"Rest, Atton," Dane whispered, taking the hand that touched her and holding it tightly in both of hers. "I will help you."
"No," Atton croaked, his voice a hoarse and tortured facsimile of what it once was. "You… can't help me," he said between gasps of air. "I am…a…fool…like that old…hag said."
Dane shook her head. "No, you are not. Don't listen to one word of it. Not one, okay?"
Atton smiled weakly and then cried out as a shudder wracked his body. "Get out…" he cried. "Go… I don't…want you to see me…like this. I don't want to die…in front of you."
Dane's eyes filled tears. "You are not going to die," she said, and channeled the Force again. She saw the rigidity of his muscles ease a bit, but his breathing was as labored as ever, and Dane realized he was dying. I can't help him… she thought miserably and her heart ached more than she had thought it would for the loss of her Atton.
"I have to…tell you something," Atton struggled, visibly frustrated at his weakness. "What that hag said…it is true. Crimes…my crimes…"
"No," Dane shook her head, tears streaming down her cheeks. "She is cruel—"
"Please," Atton pleaded, his hand in hers tightening and his stained eyes boring intently into hers. "I have… to tell you. I won't die…without you knowing. I've kept it from you…for so long. Can't do it …anymore. I won't go…until you know the truth."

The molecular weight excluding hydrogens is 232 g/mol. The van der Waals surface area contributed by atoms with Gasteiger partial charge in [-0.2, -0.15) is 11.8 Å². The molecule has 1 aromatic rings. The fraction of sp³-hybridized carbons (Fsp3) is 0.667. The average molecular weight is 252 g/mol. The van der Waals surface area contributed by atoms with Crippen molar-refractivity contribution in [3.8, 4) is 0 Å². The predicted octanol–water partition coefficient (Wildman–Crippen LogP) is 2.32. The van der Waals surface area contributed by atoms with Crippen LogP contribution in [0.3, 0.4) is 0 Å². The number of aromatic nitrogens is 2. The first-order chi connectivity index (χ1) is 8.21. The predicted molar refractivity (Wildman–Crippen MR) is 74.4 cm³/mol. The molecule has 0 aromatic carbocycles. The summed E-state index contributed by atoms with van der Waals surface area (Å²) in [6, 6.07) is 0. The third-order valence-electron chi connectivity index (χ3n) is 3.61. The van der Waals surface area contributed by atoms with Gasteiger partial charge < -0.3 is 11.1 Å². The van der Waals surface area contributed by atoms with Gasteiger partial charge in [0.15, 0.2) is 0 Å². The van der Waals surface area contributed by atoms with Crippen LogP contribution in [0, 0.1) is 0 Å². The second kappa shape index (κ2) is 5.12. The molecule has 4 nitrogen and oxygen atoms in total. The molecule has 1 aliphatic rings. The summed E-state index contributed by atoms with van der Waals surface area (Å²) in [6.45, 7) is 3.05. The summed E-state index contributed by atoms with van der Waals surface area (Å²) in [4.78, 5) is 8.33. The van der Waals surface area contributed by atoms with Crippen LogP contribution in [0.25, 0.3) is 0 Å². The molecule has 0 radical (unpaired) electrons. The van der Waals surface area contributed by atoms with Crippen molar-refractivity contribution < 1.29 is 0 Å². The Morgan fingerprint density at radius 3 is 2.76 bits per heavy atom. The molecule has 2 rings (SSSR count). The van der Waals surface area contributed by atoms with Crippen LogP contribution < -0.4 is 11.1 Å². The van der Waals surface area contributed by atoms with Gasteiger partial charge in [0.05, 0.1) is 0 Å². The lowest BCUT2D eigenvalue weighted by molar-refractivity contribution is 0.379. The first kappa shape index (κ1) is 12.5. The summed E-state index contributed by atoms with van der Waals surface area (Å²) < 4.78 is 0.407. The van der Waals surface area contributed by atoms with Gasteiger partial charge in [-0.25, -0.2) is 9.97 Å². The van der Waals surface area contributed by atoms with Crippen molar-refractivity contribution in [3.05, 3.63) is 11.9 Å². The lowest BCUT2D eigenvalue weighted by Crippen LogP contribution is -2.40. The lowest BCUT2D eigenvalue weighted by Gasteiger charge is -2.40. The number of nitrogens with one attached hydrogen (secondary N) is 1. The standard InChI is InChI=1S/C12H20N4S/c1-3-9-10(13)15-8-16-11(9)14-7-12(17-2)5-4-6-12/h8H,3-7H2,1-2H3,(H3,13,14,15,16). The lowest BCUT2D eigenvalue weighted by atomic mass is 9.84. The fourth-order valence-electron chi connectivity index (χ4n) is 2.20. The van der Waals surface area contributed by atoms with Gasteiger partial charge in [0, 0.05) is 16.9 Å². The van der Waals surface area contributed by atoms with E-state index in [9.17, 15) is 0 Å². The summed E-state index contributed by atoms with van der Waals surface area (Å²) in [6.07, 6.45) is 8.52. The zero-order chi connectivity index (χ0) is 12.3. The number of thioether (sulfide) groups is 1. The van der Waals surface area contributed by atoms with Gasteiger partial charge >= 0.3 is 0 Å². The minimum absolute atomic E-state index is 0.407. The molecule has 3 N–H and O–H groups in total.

Dane ceased to protest. He wanted—he needed to tell her this—and even if it sucked away the last of his energy, she would let him do it. He is seeking peace…she thought once, and then listened as Atton, struggling through pain on every word, began to speak…
Jaq "The Rat" Attarand sat at the bar in the dingy cantina on some backwater, Outer Rim world drinking a whiskey from a filthy glass. His partners, Tor Marbo and Jed Kalbin were out on the hunt. Jaq scoffed and took a swig of his drink. For three days they had searched for the Jedi they were meant to capture and for three days their searching had been fruitless. Both Tor and Jed were of the mindset to stalk every last inch of the gods'-forsaken hunk of rock, blasters in hand, until they found their quarry. Jaq, after the first day, knew it wasn't going to work like that. This Jedi, whoever he or she was, was going to make themselves known to him…if he was patient. Jaq had tried to explain that to his fellows, but, with their orders clear and the wrath of their superior officer looming if they failed, Jed and Tor had ignored him. "The Rat thinks he can sniff out the Jedi on his own," they had taunted.
"Haven't failed yet," Jaq had returned, and it was true. His job was to hunt and kill Jedi—and he was very good at his job.
Only this time, Jaq thought with an impatient grunt as he swigged his whiskey, the mission was to capture, not kill. What is the point in that, he wondered. To his thinking, the only good Jedi was a dead one.